Re: What hint would you try?

From: <>
Date: Fri, 10 Jun 2011 14:58:57 -0500
Message-ID: <>

+2. Our new Student Information System uses ANSI syntax almost
exclusively, so I have had to "grin and bear it" for almost a year (so I thought), having used Oracle "Classic" SQL for almost 3 decades.

Over the last 3 months I've had to do a complex ETL project from our current and previous SISes to a new 3rd Party App - kind of a Warehouse. I started out using the SQL Classic flavor, but soon tried the New and Improved ANSI flavor and now I really like it. For complex, multi-join-plus-outer-join SQL it's far easier to write, read, and debug. I haven't gotten erroneous results and performance seems fine - DBs are on Linux.

I'm an old dog that is happy to have learned my new trick.

Jack C. Applewhite - Database Administrator Austin I.S.D. - MIS Department
512.414.9250 (wk) / 512.935.5929 (pager)

From: Stephane Faroult <>

Cc:     oracle-l Freelists <>
Date:   06/10/2011 11:20 AM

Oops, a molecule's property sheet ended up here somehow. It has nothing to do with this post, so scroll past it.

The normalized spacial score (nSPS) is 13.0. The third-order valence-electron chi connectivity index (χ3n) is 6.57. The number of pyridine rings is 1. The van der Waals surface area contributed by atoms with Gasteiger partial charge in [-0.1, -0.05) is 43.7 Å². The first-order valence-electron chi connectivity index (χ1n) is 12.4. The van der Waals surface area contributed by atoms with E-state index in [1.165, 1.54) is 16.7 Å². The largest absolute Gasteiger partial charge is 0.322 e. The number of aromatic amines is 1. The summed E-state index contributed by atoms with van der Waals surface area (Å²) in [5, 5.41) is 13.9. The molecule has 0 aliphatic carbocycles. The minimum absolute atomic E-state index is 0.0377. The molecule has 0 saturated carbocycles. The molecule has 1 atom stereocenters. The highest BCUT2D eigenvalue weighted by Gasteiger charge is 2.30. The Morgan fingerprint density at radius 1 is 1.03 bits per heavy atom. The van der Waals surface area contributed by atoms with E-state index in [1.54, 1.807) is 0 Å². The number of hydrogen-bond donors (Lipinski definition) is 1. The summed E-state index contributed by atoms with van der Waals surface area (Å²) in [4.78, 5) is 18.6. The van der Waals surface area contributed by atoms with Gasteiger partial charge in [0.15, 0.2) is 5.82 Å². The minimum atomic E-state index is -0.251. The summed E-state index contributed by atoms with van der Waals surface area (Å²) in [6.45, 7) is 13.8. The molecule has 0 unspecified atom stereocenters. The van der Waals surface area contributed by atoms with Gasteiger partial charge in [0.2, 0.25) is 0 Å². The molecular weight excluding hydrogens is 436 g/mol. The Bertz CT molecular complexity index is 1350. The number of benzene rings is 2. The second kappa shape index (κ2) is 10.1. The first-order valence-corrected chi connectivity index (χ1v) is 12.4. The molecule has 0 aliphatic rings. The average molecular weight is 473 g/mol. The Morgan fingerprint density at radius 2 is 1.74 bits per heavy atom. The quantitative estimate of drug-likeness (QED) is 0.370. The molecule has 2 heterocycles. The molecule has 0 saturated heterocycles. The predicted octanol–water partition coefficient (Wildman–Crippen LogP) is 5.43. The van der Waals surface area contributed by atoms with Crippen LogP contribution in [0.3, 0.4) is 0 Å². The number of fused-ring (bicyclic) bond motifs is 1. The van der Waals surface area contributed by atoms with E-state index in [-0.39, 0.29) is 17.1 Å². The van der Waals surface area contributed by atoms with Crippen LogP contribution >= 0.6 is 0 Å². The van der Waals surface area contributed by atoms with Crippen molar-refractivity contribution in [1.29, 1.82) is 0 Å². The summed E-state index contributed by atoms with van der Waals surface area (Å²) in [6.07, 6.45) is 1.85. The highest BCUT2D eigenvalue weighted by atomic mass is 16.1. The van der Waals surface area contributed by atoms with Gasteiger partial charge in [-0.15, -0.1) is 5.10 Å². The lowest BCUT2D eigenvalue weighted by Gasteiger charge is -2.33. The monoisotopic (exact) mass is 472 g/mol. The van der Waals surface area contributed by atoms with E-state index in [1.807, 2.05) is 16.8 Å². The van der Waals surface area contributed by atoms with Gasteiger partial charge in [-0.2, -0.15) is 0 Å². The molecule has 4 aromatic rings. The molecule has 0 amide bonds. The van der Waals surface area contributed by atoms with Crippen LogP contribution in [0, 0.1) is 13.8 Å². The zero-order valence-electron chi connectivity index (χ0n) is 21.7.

Subject:        Re: What hint would you try?
Sent by:

+1. Took me some time to get accustomed to the ANSI syntax, but I find it
more legible too. And I have never been able to directly link a performance issue to a use of the ANSI syntax; on the other hand, I have never tried *just* changing the syntax of joins and my own understanding of tuning is rather heavy-handed.


On 06/10/2011 05:49 PM, Adric Norris wrote: On Fri, Jun 10, 2011 at 08:41, Wolfgang Breitling <> wrote:
I should have added - neither do I.

When a developer comes to me for help tuning a sql with ANSI join syntax and I can't see the solution within about 5 minutes I tell them to come back with the sql rewritten in Oracle join syntax because neither I nor the optimizer speak ANSI.

Personally, I prefer the ANSI syntax... largely because it provides a clear delineation between the join conditions, and the potentially hundreds of miscellaneous filters which are present for some unknown (to me) reason. I also find the outer join syntax easier to parse, compared to deciphering a headache-inducing proliferation of "(+)" scattered throughout the WHERE clause.

Over the past year or two I've often rewritten queries to use ANSI syntax during troubleshooting, in an effort to better understand what they're actually doing. Now this doesn't mean that the final version is always in ANSI form, but I've found making the effort to be very helpful nonetheless. As usual, your mileage may vary.

In my experience, at least, 11gR2 seems to understand and handle the ANSI syntax quite well. I've only used it sparingly on earlier versions, so no comment there.

Received on Fri Jun 10 2011 - 14:58:57 CDT

Original text of this message